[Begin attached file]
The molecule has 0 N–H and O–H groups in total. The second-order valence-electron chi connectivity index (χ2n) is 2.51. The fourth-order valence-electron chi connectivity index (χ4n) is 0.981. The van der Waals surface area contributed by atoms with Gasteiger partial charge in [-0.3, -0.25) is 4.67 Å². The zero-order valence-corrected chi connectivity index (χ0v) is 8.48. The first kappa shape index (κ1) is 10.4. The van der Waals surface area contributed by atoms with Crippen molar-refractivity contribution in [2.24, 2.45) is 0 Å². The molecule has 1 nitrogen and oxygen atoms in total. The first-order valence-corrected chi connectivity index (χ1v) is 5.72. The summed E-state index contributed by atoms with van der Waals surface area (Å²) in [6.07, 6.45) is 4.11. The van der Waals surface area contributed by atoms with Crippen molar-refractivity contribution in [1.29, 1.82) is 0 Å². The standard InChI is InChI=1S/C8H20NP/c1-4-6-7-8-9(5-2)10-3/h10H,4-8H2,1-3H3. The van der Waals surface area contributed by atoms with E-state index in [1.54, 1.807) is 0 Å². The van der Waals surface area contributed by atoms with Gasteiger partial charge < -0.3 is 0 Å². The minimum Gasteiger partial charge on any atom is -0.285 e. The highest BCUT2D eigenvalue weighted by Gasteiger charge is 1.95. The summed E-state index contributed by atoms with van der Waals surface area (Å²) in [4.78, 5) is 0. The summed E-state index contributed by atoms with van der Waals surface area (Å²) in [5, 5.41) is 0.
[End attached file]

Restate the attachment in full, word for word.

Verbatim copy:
The molecule has 0 N–H and O–H groups in total. The second-order valence-electron chi connectivity index (χ2n) is 2.51. The fourth-order valence-electron chi connectivity index (χ4n) is 0.981. The van der Waals surface area contributed by atoms with Gasteiger partial charge in [-0.3, -0.25) is 4.67 Å². The zero-order valence-corrected chi connectivity index (χ0v) is 8.48. The first kappa shape index (κ1) is 10.4. The van der Waals surface area contributed by atoms with Crippen molar-refractivity contribution in [2.24, 2.45) is 0 Å². The molecule has 1 nitrogen and oxygen atoms in total. The first-order valence-corrected chi connectivity index (χ1v) is 5.72. The summed E-state index contributed by atoms with van der Waals surface area (Å²) in [6.07, 6.45) is 4.11. The van der Waals surface area contributed by atoms with Crippen molar-refractivity contribution in [1.29, 1.82) is 0 Å². The standard InChI is InChI=1S/C8H20NP/c1-4-6-7-8-9(5-2)10-3/h10H,4-8H2,1-3H3. The van der Waals surface area contributed by atoms with E-state index in [1.54, 1.807) is 0 Å². The van der Waals surface area contributed by atoms with Gasteiger partial charge < -0.3 is 0 Å². The minimum Gasteiger partial charge on any atom is -0.285 e. The highest BCUT2D eigenvalue weighted by Gasteiger charge is 1.95. The summed E-state index contributed by atoms with van der Waals surface area (Å²) in [4.78, 5) is 0. The summed E-state index contributed by atoms with van der Waals surface area (Å²) in [5, 5.41) is 0.